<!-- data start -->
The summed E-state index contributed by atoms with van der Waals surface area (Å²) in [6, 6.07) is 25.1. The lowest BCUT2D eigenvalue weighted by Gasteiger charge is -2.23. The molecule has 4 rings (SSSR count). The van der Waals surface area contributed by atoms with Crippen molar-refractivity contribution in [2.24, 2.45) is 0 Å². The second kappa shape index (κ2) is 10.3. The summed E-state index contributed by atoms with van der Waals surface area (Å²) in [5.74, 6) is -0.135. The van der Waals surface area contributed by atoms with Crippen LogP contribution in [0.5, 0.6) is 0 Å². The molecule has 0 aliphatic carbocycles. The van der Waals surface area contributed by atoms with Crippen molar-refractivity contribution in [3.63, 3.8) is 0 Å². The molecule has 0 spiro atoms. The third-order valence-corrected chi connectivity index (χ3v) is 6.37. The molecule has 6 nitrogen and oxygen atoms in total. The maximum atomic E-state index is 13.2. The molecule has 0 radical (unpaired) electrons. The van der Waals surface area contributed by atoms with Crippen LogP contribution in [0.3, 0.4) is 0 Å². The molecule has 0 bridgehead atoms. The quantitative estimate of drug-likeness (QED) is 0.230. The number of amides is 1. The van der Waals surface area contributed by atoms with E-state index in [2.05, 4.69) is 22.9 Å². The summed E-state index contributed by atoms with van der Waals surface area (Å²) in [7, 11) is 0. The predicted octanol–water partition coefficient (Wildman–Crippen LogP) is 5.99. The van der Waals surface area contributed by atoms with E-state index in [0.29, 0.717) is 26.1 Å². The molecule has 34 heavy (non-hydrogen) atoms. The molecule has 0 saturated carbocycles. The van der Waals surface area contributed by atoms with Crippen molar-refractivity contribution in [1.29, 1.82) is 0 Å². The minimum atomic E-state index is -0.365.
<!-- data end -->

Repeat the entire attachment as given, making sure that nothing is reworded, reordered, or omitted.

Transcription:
The summed E-state index contributed by atoms with van der Waals surface area (Å²) in [6, 6.07) is 25.1. The lowest BCUT2D eigenvalue weighted by Gasteiger charge is -2.23. The molecule has 4 rings (SSSR count). The van der Waals surface area contributed by atoms with Crippen molar-refractivity contribution in [2.24, 2.45) is 0 Å². The second kappa shape index (κ2) is 10.3. The summed E-state index contributed by atoms with van der Waals surface area (Å²) in [5.74, 6) is -0.135. The van der Waals surface area contributed by atoms with Crippen LogP contribution in [0.5, 0.6) is 0 Å². The molecule has 0 aliphatic carbocycles. The van der Waals surface area contributed by atoms with Crippen molar-refractivity contribution in [3.63, 3.8) is 0 Å². The molecule has 0 spiro atoms. The third-order valence-corrected chi connectivity index (χ3v) is 6.37. The molecule has 6 nitrogen and oxygen atoms in total. The maximum atomic E-state index is 13.2. The molecule has 0 radical (unpaired) electrons. The van der Waals surface area contributed by atoms with Crippen LogP contribution in [0.3, 0.4) is 0 Å². The molecule has 0 bridgehead atoms. The quantitative estimate of drug-likeness (QED) is 0.230. The number of amides is 1. The van der Waals surface area contributed by atoms with E-state index in [2.05, 4.69) is 22.9 Å². The summed E-state index contributed by atoms with van der Waals surface area (Å²) in [7, 11) is 0. The predicted octanol–water partition coefficient (Wildman–Crippen LogP) is 5.99. The van der Waals surface area contributed by atoms with E-state index in [0.29, 0.717) is 26.1 Å². The molecule has 34 heavy (non-hydrogen) atoms. The molecule has 0 saturated carbocycles. The van der Waals surface area contributed by atoms with Crippen molar-refractivity contribution in [1.29, 1.82) is 0 Å². The minimum atomic E-state index is -0.365.